EPA is not proposing to make any other modifications to CUE amounts to account for availability of alternatives. Rates of transition to alternatives have already been applied for authorized 2014 and 2015 critical use amounts through the nomination and authorization process. EPA will consider new data received during the comment period and continues to gather information about methyl bromide alternatives through the CUE application process, and by other means. EPA also continues to support research and adoption of methyl bromide alternatives, and to request information about the economic and technical feasibility of all existing and potential alternatives.

Allocation Amounts: EPA is proposing to allocate 2014 critical use allowances for new production or import of methyl bromide equivalent to 442,337 kg. Because EPA is taking comment on finding 5% of existing inventory to be available, EPA is also taking comment on an allocation of 410,984 kg. EPA is also proposing to allocate 2015 critical use allowances for new production or import of methyl bromide equivalent to 376,900 kg. EPA is also taking comment on whether it should find 5% of existing inventory to be available, which would result in an allocation of 345,547 kg. EPA is taking further comment on whether, if EPA concludes some portion of existing stocks are “available,” EPA should calculate the portion that is available for 2014 and/or 2015 based on the updated data for inventory to be submitted in February 2014.

EPA is proposing to allocate the 2014 and 2015 allowances to the four companies that hold baseline allowances. The proposed allocations, as in previous years, are in proportion to those baseline amounts, as shown in the proposed changes to the table in 40 CFR 82.8(c)(1). Paragraph 3 of Decision XXIV/5 and paragraph 5 of Decision XXV/4 state that “parties shall endeavour to license, permit, authorize or allocate quantities of methyl bromide for critical uses as listed in table A of the annex to the present decision.” This is similar to language in prior Decisions authorizing critical uses. These Decisions call on Parties to endeavor to allocate critical use methyl bromide on a sector basis. The proposed Framework Rule contained several options for allocating critical use allowances, including a sector-by-sector approach. The agency evaluated various options based on their economic, environmental, and practical effects. After receiving comments, EPA determined in the final Framework Rule that a lump-sum, or universal, allocation, modified to include distinct caps for pre-plant and post-harvest uses, was the most efficient and least burdensome approach that would achieve the desired environmental results, and that a sector-by-sector approach would pose significant administrative and practical difficulties. For the reasons discussed in the preamble to the 2009 CUE rule (74 FR 19894), and because of the limited number of authorized uses, the agency believes that under the approach adopted in the Framework Rule, the actual critical use will closely follow the sector breakout listed in the Parties' decisions.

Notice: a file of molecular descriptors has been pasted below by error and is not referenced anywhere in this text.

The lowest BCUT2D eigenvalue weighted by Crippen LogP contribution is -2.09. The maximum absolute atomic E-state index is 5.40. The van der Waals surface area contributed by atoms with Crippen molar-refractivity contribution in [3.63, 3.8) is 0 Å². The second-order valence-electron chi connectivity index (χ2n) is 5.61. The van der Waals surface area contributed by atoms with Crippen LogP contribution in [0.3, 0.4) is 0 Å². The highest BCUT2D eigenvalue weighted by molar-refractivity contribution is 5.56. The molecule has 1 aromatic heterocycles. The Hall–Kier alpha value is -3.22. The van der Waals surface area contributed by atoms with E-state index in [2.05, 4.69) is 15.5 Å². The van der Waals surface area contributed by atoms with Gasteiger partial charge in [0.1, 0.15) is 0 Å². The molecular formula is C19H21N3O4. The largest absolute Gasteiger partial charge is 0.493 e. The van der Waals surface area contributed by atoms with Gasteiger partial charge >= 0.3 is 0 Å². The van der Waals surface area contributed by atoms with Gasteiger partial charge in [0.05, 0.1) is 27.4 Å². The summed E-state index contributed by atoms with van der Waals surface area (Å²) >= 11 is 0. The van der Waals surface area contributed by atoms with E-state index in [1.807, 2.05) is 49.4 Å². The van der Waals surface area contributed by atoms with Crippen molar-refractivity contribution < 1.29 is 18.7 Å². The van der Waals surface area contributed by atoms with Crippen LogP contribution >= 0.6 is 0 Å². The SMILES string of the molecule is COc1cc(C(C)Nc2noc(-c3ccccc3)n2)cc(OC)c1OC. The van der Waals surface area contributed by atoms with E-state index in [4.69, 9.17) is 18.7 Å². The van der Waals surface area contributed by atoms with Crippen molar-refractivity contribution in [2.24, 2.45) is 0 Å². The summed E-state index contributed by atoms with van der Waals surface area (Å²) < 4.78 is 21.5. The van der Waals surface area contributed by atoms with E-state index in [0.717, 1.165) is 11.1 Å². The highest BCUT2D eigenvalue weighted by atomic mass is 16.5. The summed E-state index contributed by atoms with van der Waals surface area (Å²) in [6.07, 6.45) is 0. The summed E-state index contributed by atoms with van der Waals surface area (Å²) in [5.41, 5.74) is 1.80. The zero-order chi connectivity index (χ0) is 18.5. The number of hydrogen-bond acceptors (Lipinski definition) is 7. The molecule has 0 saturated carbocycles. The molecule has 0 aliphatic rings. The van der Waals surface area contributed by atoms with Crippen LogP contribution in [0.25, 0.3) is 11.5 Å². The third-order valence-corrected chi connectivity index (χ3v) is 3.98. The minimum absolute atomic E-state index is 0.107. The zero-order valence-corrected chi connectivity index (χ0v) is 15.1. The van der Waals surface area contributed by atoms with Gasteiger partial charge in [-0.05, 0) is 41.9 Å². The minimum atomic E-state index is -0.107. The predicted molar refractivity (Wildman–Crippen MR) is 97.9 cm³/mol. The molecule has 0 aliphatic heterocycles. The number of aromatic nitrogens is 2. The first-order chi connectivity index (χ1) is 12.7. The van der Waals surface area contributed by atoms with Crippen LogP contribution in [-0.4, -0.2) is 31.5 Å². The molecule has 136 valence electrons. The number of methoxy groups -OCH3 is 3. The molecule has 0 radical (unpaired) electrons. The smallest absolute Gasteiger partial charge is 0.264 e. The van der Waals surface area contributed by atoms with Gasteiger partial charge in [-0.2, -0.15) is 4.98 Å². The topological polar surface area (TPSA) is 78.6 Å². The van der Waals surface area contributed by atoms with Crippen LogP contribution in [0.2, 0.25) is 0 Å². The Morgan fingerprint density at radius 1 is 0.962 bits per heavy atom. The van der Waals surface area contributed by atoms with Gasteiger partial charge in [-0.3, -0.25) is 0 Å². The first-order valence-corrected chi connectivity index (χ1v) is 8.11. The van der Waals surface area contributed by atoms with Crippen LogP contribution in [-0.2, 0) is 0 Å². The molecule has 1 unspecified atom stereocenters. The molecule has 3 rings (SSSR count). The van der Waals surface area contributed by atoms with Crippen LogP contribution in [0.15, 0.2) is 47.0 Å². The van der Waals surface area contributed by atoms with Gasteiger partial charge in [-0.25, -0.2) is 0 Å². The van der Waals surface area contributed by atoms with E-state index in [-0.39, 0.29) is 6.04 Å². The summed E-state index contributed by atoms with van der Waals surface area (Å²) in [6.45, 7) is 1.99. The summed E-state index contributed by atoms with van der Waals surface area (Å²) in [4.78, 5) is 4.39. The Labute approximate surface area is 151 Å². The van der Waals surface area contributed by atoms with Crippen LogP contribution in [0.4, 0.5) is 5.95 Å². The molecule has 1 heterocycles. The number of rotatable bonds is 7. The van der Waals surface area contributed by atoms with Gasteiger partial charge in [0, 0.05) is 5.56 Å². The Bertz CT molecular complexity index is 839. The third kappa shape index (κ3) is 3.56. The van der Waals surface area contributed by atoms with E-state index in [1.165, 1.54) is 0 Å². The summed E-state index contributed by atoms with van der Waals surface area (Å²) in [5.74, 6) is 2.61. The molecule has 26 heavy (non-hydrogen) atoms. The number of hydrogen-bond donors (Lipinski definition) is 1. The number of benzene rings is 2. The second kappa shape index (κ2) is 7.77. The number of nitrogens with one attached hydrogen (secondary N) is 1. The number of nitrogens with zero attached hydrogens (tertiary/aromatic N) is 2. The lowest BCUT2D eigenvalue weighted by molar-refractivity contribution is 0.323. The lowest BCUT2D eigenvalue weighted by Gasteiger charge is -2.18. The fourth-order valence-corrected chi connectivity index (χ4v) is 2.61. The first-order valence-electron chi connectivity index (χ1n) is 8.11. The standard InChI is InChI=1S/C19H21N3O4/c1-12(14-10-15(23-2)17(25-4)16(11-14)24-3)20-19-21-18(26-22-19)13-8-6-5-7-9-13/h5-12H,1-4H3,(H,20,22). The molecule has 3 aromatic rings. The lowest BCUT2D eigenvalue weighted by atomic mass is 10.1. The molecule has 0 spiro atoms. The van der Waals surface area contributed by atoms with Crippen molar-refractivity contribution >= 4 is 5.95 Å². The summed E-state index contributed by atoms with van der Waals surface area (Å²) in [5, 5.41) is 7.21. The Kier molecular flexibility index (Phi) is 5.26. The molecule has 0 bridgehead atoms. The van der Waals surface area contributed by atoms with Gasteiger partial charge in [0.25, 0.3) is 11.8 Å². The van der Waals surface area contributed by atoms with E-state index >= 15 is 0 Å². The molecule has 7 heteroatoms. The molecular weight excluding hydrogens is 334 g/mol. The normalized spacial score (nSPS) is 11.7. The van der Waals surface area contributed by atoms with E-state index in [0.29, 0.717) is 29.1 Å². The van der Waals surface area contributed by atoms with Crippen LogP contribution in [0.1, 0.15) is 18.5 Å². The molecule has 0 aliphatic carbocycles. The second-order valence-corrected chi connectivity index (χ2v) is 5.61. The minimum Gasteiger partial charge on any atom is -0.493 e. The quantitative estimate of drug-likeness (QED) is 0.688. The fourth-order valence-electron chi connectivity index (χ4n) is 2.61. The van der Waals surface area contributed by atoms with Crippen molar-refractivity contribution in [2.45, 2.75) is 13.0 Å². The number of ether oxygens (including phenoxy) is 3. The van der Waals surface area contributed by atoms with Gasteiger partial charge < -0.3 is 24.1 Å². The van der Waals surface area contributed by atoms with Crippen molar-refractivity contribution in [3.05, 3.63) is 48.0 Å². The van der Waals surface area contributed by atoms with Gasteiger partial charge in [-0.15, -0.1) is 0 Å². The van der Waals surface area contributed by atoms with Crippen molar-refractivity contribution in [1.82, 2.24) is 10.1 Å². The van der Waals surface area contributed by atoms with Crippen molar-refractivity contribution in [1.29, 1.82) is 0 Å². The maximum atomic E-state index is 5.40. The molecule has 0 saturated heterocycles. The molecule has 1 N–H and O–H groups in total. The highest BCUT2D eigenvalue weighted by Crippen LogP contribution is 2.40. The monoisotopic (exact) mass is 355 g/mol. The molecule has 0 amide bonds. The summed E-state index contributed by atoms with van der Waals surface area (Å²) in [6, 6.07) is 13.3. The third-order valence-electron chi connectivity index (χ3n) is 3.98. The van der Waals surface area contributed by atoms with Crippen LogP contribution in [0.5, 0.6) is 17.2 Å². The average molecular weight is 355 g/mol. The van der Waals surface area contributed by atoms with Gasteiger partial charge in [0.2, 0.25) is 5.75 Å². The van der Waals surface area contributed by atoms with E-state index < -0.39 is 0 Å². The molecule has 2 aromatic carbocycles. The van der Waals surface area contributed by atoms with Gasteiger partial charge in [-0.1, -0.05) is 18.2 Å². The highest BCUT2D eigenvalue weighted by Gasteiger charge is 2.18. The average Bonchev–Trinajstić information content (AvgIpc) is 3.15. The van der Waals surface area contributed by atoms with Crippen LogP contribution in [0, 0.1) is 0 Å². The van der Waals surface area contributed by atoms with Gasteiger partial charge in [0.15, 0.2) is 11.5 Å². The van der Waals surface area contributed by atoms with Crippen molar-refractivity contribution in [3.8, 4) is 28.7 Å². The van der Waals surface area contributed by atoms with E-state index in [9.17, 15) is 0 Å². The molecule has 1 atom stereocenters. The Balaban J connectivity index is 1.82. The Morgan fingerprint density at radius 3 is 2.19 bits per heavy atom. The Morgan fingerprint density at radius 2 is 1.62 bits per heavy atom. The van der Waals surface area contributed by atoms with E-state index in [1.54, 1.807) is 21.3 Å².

E. Amending the Critical Stock Allowance Framework

The 2013 Rule removed the provisions at § 82.4(p)(ii) and (iii) requiring the use of critical stock allowances for sales of inventory to critical users. In addition, EPA made some necessary conforming changes to 40 CFR Part 82, which follow from removing those restrictions including removing the reference to the restriction on selling inventory pursuant to a CSA from the definition of “critical use methyl bromide.”

The 2013 Rule also stated that EPA believed additional conforming changes may be appropriate but that it would address those changes in a future rulemaking. Today EPA is proposing and taking comment on removing the remaining references to critical stock allowances in 40 CFR Part 82. EPA believes these provisions are no longer necessary if the agency is not allocating separate critical stock allowances. Specifically, EPA is proposing to remove the definitions of “critical stock allowance,” “critical stock allowance holder,” and “unexpended critical stock allowance” from § 82.3. EPA is proposing to no longer allow for the intercompany transfer of critical stock allowances at § 82.12(a) [1] or the exchange of critical use allowances for critical stock allowances at § 82.12(e). EPA is also proposing to remove the reporting and recordkeeping requirements related to critical stock allowances in § 82.13(3) and (4). EPA invites comment on the necessity of these provisions, the appropriateness of removing them from the Code of Federal Regulations, and whether there are other provisions that should be amended in light of the removal of the requirement to use critical stock allowances for sales of inventory to critical users.